When Alice Bender started teaching as a 20-year-old in 1969, two of the students in her special education class at Richelieu Valley High School were older than she was.
She dealt with “everything” in her classroom – mentally handicapped students, bright kids with learning disabilities, teens with behavioural problems.
“Whoever didn’t fit was just thrown into that class,” said Bender, who retired as a principal in 2003.
As a novice teacher, Bender didn’t have all the answers, but said she believed there had to be a better way to teach students with special needs. “And to me, it wasn’t by putting them apart.”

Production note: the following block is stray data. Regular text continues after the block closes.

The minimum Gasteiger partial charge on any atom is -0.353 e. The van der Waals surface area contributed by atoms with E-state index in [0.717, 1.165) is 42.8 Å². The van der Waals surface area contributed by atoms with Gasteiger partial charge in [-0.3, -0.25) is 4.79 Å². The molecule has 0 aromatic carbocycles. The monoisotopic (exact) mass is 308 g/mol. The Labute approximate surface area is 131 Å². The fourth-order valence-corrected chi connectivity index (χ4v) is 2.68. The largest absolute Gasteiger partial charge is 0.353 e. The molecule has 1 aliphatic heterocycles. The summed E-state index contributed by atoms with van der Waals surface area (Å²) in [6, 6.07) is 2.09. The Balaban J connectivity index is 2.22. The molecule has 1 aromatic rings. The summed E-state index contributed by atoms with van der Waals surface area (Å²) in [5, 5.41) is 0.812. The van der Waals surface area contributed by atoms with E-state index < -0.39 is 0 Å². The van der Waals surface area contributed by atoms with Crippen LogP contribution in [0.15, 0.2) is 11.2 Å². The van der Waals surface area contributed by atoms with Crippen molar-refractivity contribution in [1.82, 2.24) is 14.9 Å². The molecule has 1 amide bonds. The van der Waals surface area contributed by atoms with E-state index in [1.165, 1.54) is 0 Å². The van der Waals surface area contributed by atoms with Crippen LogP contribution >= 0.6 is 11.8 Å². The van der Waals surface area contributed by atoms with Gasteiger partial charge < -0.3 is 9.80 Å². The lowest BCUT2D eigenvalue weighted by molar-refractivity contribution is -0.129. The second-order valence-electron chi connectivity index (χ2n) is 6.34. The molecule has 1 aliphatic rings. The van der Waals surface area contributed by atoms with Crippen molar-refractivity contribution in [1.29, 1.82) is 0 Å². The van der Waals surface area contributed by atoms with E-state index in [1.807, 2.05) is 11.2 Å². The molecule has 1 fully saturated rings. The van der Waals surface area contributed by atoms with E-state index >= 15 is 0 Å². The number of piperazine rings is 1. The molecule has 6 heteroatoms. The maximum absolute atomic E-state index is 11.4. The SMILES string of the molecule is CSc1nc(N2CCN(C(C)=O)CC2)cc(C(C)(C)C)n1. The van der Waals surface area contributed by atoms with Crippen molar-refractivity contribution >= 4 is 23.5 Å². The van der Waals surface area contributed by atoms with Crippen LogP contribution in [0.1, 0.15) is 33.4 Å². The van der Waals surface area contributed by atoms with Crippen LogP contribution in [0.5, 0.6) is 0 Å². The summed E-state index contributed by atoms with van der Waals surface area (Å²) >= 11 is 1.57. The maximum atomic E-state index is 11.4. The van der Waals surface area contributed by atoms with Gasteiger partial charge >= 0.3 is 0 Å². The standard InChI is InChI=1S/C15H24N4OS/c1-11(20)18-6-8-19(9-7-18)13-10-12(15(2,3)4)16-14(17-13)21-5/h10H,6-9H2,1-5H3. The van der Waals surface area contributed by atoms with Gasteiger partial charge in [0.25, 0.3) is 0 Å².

“They hung around together, they caused problems. They were in the crappy part of the school,” Bender said.
The way Quebec schools educate students with special needs is far removed from that era. But the current approach, which favours integrating them in regular classes, still causes plenty of friction – so much so that it’s going under the microscope.
Read more here: Classroom dilemma: ‘special’ kids.
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